I have been watching "The Bible" and I very much enjoy it. The best result that I have seen is that it makes me want to study the Word even more. In just about every scene I am questioning if they stayed true to God's Word so I end up watching it again with my bible in hand. Most of the scenes are pretty accurate. I have probably done a total of 30 extra minutes of bible study because of the curiosity that this series has stirred up. I am really excited for the next installment tonight and the last installment on Easter Sunday!
I watched about 20 minutes of the first episode...I guess if you don't expect an epic movie, it's ok. It's kind of like a narrated, visual storybook. The scenes switch from one character/time/place to the next with a little narration to tie them together. In each vignette there is some human drama (i.e., crying and hugging), a crisis of faith, and an action scene or two. Then a bit of narration and the story moves on to another character/time period. I think it's a little corny. The characters just look and act like modern Europeans in robes and sandals. But it is kind of fun seeing how they present different characters and events.
Given the nature of secular media in our culture I wasn't expecting much but wanted to watch it to see just how far off they would be. The History Channel certainly takes VERY active "artistic liberty"! Maybe the costumes, buildings, etc. are as authentic as they can reasonably be but the MESSAGE is so far off the mark they should have just called this "The History of the World". I guess Mel Brooks beat them to that! :)
I'll continue to watch. There is still some entertainment value. Even when they get it wrong it stirs the spirit as I recall what actually happened and especially the true message behind the stories in the Bible.
In my opinion, the other "Mel" (Mel Gibson) did a much better job with the heart of the message and his movie was just as authentic as far as I am concerned. I'd love to see someone do the rest of the Gospels in that same spirit! The old testament would also be wonderful if they were done as well as The Passion of the Christ. I suspect that there are a lot of forces in this world keeping that from happening!
I watched a couple of episodes with my best friend yesterday afternoon. (She has cable; I don't.) And the inaccuracies drove me bananas. I was pleased that the show did get some things right. But yeah, the other bits... GAH!
They left off the pillar of cloud by day and pillar of fire by night — the way God's presence manifested Him to the Hebrews (not Israelites!! they weren't IN Israel yet!) as they escaped from Pharaoh and the reason that Pharaoh and his soldiers didn't catch up to the Hebrews as they crossed the Red Sea: God, in the pillar, kept Pharaoh and his army at bay. Otherwise, couldn't Pharaoh and his chariots have caught up with a group of people who numbered in the MILLIONS?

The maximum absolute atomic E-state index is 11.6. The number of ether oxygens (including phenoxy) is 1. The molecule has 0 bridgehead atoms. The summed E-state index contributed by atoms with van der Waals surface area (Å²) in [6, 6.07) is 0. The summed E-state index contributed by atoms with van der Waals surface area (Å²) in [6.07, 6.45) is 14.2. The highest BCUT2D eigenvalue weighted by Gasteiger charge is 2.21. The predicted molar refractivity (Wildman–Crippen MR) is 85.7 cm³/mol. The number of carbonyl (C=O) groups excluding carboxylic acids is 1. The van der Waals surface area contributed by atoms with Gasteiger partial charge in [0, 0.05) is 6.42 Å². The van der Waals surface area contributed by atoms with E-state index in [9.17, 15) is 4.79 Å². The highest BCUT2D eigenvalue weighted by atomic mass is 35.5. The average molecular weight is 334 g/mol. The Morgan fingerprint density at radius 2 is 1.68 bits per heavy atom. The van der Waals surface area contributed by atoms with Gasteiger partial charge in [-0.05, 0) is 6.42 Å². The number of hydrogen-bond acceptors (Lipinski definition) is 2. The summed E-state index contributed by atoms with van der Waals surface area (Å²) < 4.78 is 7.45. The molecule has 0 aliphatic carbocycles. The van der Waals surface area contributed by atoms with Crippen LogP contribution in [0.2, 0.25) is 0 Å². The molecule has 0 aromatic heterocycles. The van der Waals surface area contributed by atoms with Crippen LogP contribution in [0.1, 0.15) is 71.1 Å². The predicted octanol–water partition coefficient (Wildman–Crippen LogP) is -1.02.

Um, was Samson of Nubian extraction? I'm not sure about that, but it just felt off.
Abraham was 100, and Sarah was 90 when Isaac was born. Um, FAIL, Mark Burnett.
There were other things that bugged me, but those are the ones I can think of at the moment.
Besides a few short-comings many people seem to be liking it. I'm not a huge fan, I mean I get that the Bible has some pretty graphic stuff in it, but it's different, at least for me, to read it rather than to see it. I'm not a fan of The Bible 'cause of the graphic-ness of it. But I'm not suggesting that it would be better "watered down."
"soundtrack by Hans Zimmer" Ok, I guess I'm in. Hanz Zimmer is my second favorite soundtrack guy.
:P Yeah, Kellie, I'm with you, No cable here either. Maybe we'll watch it if it makes it to Netflix. Otherwise, we and the rest of America-without-cable will do without. :P
Joy: YES. I felt that exact way about The Passion of the Christ, too. There's just something... unsettling about watching reinacted violence rather than violence that purely exists as the product of imagination.
Just a note. It's perfectly fine to refer to the people leaving Egypt as Israelites. In fact, the beginning of the book of Exodus (far before they came to the promised land) refers to them as the "children of Israel." They were named for their ancestor Israel (Jacob), not the land they lived in. Their land was known as Israel only because its people were known by that name.
Also, Abraham and Sarah were 100 and 90 when Isaac was born. However, they probably did not look as old as people of that age today. People living in those times often lived longer because they did not have the build-up of mutations in their genome as we do today. They simply didn't age as fast back then. They were far closer to the original perfect creation than we are. Thus, Sarah in her 80's, when she was taken by Pharoah, was still a beautiful woman. And while she was past the usual age of childbearing when she gave birth to Isaac, she probably didn't look like a shriveled old woman either.
I haven't seen all of the series yet, but what I have seen seems to live up to its purpose. It's purpose wasn't to give a full and exacting portrayal of the entire Bible. Come on - it's only 10 hours long. It was meant to give a historical perspective on the Bible while introducing the Biblical account to an audience that is primarily ignorant of the Bible. The idea seems to be to present it as a dramatized history in hopes of encouraging people to be curious about it and look deeper. In that, it appears to be doing exactly what it was meant to do.
Also, we Christians too often get wrapped up in our "Sunday School Fairy Tale" version (as I call it ) or in quibbling about details (many of which aren't actually stated one way or another anyway). This series gives a bit of a fresh persepctive. Is it perfect? Of course not, but it is making people curious and portraying the Bible as real history. That makes it a good thing in my book.